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"Family, Friends, and Faith"

Posted By Randall Reitz, Thursday, February 10, 2011
Updated: Tuesday, April 5, 2011

Nancy and Paul--Back in 1970, Paul and Nancy were a great young couple. Paul had just finished an accounting degree and an MBA at the University of Utah. Nancy taught piano and cut hair in their apartment living room while raising their 1 year old boy, Robert. Their second son, Randy, was born shortly after they moved from Salt Lake City to San Francisco to accept Paul’s first job as a CPA. Six months later Nancy was expecting again, but this child was born 3 months early and didn’t survive. Paul began to struggle with a skin condition on his right foot. The Doctor told him it was a fungus like athletes foot. In addition, within weeks Paul lost his job and the family returned to Salt Lake City to be closer to family.

After a few more months the skin problem was correctly diagnosed as a rare Ewing sarcoma that had already metastasized to his lungs. Paul continued to work as a CPA while participating in aggressive chemotherapy and radiation in the evenings. Paul was a private man, so Nancy was surprised when she attended one of his treatments and was informed that Paul only had a few weeks to live. Paul worked until 3 weeks before his death. Nancy was 26, Robert was 5, and Randy was 3.

The first few weeks were very hard on Nancy. She had seen Paul suffer horribly for 15 month and was glad that he was no longer in pain, but she didn’t have time to grieve. She couldn’t understand how God would leave her without a husband or her children without a dad. She distinctly remembers a conversation with herself: "Nancy, you have 2 choices, you can either stay angry and let it get you down and be bitter or you can rise above it and be a better, stronger person. There is no middle ground.” Through this time she got great support from her Mormon neighbors who were "tripping over each other” to help her out, including paying for the funeral expenses. Her parents and Paul’s parents played a central role in helping them get through, especially her father-in-law who built a beauty salon in her basement.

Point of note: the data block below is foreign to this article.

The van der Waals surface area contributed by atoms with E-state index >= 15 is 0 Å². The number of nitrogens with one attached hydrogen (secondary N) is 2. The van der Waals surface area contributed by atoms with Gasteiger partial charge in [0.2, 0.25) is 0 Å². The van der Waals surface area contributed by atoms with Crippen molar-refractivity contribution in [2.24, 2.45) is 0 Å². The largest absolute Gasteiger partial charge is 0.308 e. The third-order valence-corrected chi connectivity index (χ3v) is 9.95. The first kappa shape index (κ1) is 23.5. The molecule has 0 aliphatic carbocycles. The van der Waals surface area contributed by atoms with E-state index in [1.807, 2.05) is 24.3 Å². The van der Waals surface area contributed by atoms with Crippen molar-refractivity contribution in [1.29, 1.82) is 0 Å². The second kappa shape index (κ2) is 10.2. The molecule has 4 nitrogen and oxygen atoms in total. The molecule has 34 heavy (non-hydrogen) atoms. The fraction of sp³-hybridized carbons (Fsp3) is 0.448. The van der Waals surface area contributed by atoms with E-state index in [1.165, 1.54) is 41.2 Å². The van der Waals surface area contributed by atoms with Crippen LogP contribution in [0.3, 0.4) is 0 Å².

Nancy and Paul

Nancy and Paul, 3 weeks before he died
At the top of Brighton Ski Resort

Dave and Shawna--Dave and Shawna were a great young couple. They fell in love in middle school, dated through high school, and married in the first years that Dave studied at the University of Utah. During the lean college years they lived in a mortuary to save on rent, but still managed to grow their family with 2 boys—Todd and Brett. Their life changed 2 years after graduating. One evening Shawna went to bed feeling flu-like symptoms. She woke up during the night, went into the bathroom and passed out on the floor. Dave called 911 and started CPR. She was taken to the hospital by paramedics and was pronounced dead shortly thereafter. It was later concluded that she had died of congestive heart failure, probably caused by a virus. Dave was 26, Todd was 4, Brett was 1.

None of them got to say good-bye to Shawna and they didn’t have the opportunity to get their affairs in order. For Dave, the first days were a shocked blur, but he managed to stay focused through the funeral. Then as support waned, reality set in. He needed to learn how to take care of the house by himself, shop, raise the kids, and continue to pay the bills. He distinctly remembers putting the boys to bed one night and then collapsing on the floor crying under the weight of the demands on his body and the loss in his heart.

Fortunately they were able to get by because Dave had been the sole breadwinner and his in-laws took turns watching the kids during the week. Dave was sustained by his faith, which provided a larger perspective of the unexpected changes and gave purpose to his efforts.

Nancy and Dave--These deaths occurred 9 days apart. Three months later, Nancy and Dave were set up on a date by several mutual friends. After 4 months of courtship, Nancy and Dave married. Their shared history helped them to start out on equal ground in the relationship. The recent events were constantly on each others’ minds and they talked about it all the time. They found meaning in how their relationship offered a better future for their boys. Their shared faith helped them weather the hard times. Together, they had 3 more children: Heidi, Jyll, and Chad. When Chad was born, the oldest of their kids was 10. Nancy and Dave recently celebrated their 34th wedding anniversary. All their children are married and have their own children.